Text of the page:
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Page 55 text:
THE ORIOLE 51 community, a state, and to a nation as a whole. Just as an education has taken man as an individual from the depths of ignorance, illiteracy, and poverty and raised to a plane from which he might see and know a new happiness, just as it has developed him to that point where he can feel a higher sense of beauty, character, and honor, so it has raised the civilization of our nation, just so it has broadened the minds of our people making them the purest and the best that can be found. And now, what would we do without it? And finally, what is that thing which is too much to do for it? Nannettc Livingston , ’2?.
Page 54 text:
50 THE ORIOLE Education W HAT is an education? Education is a long, rocky, rugged road leading from darkness into light. It is a torch, as it were, lighting the way from ignorance, illiteracy, and a lack of appreciation to intelligence, independ- ence, and appreciation of all that is high and noble and good. At first the light of the torch was very small, whose weak strug- gling beams were shed upon and received only bv ' those who could afford such a precious thing, and possibly by some whose ideas were high enough and whose will-power was strong enough to persevere and sacrifice for it. Since then the light of the torch has grown until now it sheds its beams and showers its blessings upon the greater part of the world. Though the blessings of this torch are abroad there are yet many who do not take advantage of it. Take the young man who is indifferent toward the educational part of his life, who thinks his own way the best — to him the torch sends a darken- ing light, frowns upon him, burdens him and burns his conscience. Yet, he forces himself to enjoy life until the time comes when he needs his education. He has grown to the age of independ- ence, to a place where he must make his own way; he cannot find work suited to his ability, all fortune seems turned against him. Oh! how often did he hear, with regret, in his application, this question, “Boy, how much schooling have you had?” Truly he thinks of what he could have been. But it is not what he could have been, but simply what he is, and regret, which in the end is nothing but due punishment for wrongdoing and can help but little. On the other hand, take the person whose ideals and am- bitions are lofty; to him education holds outstretched hand and presents a beaming, smiling face promising to him rare treasures, qualities, and blessings foreign to those who cannot or will not experience it. Though the way is long and rugged, though at times one may become discouraged, though its trials and tribulations are numerous, to the true, diligent, and faithful student its value is precious. Its worth when obtained could not be changed for anything else in the wot Id save salvation, to which, I think, an education is only second in life. When we think of the value of an education to an individ- ual, this is only a small part in its value and importance to a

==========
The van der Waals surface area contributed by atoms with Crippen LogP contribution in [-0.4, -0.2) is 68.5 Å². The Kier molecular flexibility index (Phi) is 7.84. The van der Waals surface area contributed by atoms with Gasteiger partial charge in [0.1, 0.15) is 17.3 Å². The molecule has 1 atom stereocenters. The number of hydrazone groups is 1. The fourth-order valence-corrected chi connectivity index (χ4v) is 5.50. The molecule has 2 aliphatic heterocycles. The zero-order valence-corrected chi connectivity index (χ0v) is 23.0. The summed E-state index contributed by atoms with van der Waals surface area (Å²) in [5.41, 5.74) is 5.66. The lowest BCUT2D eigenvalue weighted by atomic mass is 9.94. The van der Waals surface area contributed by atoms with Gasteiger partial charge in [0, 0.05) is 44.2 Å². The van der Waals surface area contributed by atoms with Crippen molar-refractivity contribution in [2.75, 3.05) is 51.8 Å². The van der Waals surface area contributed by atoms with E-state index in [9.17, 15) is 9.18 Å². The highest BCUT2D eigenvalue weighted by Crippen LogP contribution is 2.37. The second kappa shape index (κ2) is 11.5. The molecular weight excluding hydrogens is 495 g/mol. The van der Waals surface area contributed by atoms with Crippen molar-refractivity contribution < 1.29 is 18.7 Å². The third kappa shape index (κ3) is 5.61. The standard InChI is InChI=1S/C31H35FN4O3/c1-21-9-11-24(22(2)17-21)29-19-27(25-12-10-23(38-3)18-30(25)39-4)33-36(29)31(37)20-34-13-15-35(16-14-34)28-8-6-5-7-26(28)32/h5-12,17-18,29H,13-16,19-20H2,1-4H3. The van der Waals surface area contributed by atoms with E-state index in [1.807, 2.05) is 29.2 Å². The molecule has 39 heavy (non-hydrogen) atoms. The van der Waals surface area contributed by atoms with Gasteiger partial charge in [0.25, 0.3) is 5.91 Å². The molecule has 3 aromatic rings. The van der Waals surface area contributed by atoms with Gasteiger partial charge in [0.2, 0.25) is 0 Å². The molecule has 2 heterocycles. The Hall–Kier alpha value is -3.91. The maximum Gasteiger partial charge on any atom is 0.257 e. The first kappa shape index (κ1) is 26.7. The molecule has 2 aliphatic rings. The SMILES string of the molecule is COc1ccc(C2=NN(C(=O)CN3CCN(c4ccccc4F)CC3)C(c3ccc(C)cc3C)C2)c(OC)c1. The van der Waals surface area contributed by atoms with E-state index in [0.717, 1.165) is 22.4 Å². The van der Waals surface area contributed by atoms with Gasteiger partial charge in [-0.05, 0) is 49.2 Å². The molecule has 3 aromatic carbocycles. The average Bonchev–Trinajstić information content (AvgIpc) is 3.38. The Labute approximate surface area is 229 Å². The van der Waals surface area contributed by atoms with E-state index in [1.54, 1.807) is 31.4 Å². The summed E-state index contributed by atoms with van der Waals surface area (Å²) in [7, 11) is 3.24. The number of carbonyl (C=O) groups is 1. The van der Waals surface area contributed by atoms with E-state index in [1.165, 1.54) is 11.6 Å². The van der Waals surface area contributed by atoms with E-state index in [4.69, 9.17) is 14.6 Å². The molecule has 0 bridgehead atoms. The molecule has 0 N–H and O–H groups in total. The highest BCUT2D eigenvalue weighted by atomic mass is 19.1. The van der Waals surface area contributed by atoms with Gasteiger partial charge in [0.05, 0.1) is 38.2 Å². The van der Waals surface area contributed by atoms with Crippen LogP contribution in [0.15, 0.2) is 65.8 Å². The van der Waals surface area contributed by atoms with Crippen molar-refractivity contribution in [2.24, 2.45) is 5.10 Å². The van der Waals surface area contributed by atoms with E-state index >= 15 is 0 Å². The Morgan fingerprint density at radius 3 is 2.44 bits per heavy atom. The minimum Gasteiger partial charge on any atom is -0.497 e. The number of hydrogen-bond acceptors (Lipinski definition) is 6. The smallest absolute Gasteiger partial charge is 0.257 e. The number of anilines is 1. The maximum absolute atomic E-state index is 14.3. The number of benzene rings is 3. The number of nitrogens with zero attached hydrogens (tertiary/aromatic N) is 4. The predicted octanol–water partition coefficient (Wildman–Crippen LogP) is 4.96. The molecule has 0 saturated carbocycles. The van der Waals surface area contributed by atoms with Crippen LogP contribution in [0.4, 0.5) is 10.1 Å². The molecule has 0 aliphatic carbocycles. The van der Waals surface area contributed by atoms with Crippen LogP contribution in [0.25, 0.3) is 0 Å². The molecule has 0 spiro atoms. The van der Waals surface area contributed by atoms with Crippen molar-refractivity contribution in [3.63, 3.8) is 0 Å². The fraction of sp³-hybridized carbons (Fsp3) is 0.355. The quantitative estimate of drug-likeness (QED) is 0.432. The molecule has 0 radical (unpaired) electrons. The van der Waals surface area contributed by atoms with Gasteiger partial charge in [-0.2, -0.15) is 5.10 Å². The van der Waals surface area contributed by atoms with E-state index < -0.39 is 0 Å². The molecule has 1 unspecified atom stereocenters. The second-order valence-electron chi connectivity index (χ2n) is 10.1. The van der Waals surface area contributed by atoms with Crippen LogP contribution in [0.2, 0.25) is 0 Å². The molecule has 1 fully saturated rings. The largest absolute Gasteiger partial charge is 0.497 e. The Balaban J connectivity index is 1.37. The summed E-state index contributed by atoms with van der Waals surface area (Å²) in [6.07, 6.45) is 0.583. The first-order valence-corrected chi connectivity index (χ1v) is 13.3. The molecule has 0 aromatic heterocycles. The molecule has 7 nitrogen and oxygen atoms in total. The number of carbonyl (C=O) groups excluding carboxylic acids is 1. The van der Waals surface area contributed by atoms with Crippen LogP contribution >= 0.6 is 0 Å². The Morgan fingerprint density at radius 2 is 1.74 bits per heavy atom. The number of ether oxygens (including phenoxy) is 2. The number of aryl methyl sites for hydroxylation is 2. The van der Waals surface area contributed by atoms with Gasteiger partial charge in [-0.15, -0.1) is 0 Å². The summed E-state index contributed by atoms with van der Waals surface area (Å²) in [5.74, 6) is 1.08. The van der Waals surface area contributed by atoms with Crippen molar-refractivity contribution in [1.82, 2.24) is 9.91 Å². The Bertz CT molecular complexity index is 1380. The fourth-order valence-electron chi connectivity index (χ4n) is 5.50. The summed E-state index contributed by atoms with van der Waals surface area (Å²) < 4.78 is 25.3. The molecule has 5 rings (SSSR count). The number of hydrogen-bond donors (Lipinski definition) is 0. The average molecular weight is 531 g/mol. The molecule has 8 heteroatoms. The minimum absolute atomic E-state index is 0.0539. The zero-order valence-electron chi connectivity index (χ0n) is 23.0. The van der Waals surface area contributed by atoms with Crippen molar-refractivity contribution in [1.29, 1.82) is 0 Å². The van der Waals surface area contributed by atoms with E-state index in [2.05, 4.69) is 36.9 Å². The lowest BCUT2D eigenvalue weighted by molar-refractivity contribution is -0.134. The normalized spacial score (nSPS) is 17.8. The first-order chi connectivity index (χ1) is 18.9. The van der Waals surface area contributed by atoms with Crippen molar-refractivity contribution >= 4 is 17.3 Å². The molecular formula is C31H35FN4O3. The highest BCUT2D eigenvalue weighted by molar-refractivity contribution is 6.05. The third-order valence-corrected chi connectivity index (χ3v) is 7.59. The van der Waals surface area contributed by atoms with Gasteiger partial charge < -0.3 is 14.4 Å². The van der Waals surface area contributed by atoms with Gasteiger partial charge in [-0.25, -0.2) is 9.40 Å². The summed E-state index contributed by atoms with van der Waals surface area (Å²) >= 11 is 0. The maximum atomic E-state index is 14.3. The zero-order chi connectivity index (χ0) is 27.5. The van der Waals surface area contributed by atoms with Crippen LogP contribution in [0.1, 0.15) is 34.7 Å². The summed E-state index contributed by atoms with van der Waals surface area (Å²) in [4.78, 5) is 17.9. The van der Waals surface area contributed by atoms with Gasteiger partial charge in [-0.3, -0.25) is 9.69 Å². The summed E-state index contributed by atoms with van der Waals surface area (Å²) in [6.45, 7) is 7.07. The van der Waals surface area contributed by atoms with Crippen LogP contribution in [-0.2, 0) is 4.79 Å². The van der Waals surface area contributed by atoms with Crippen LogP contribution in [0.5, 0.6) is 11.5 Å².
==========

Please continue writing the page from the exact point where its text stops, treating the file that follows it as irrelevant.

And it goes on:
Page 56 text:
52 THE ORIOLE The Drop-Kick I T was a clear crisp day, late in November — an ideal day for football. The bleachers surrounding the gridiron of St. Mary’s were packed. People were standing along the side-lines waiting for t he greatest game of the season to be played, the greatest because it was to be played between the ancient rivals, St. Mary’s and Rockwood. Last year Rockwood had won, and all the players on St. Mary’s team were going to play their best. The whistle blew, a hush fell over the field as Johnson of St. Mary’s kicked off, far into Rockwood’s territory. Every one was cheering and enjoying the game except James Bartly, who was sitting on the substitute bench. Apparently he was watching the game, but his mind was on something else. He was thinking over his past life at St. Mary’s. He had come there as a freshman four years past, and had tried for the football team, but did not even make the second team that year. In his sophomore year he played on the sec- ond eleven and got to play in some of the smaller games. He came back to St. Mary’s the next year thinking he would be a member of the first team, but something was lacking. He worked mechanically and put neither pep nor drive into his plays. Thus his third year passed with him not nearer the first team than before, and the one ambition of every St. Mary’s man was to play against Rockwood and to win. When he reported for practice the first afternoon, in his last year at St. Mary’s, the coaches had seen a change in him. He was trying for the same position as usual, right half-back. It was found that he could drop-kick especially well and the choaches had said that if he kept the pep up he started with, he would make the first team. So the first game played be- tween the Scrubs and the Varsity found Bartly playing on the Varsity. During the season he had made a fine record and then in the third game before the big game with Rockwood, while playing unusually well, he was carried off the field with a badly hurt knee. When at last he reported for practice it was three days before the Rockwood game and Allen had been chosen to play in his place. And now he watched the game being played instead of playing. Early in the first half, a Rockwood end caught a forward pass and made a touchdown. Then Rockwood kicked a goal
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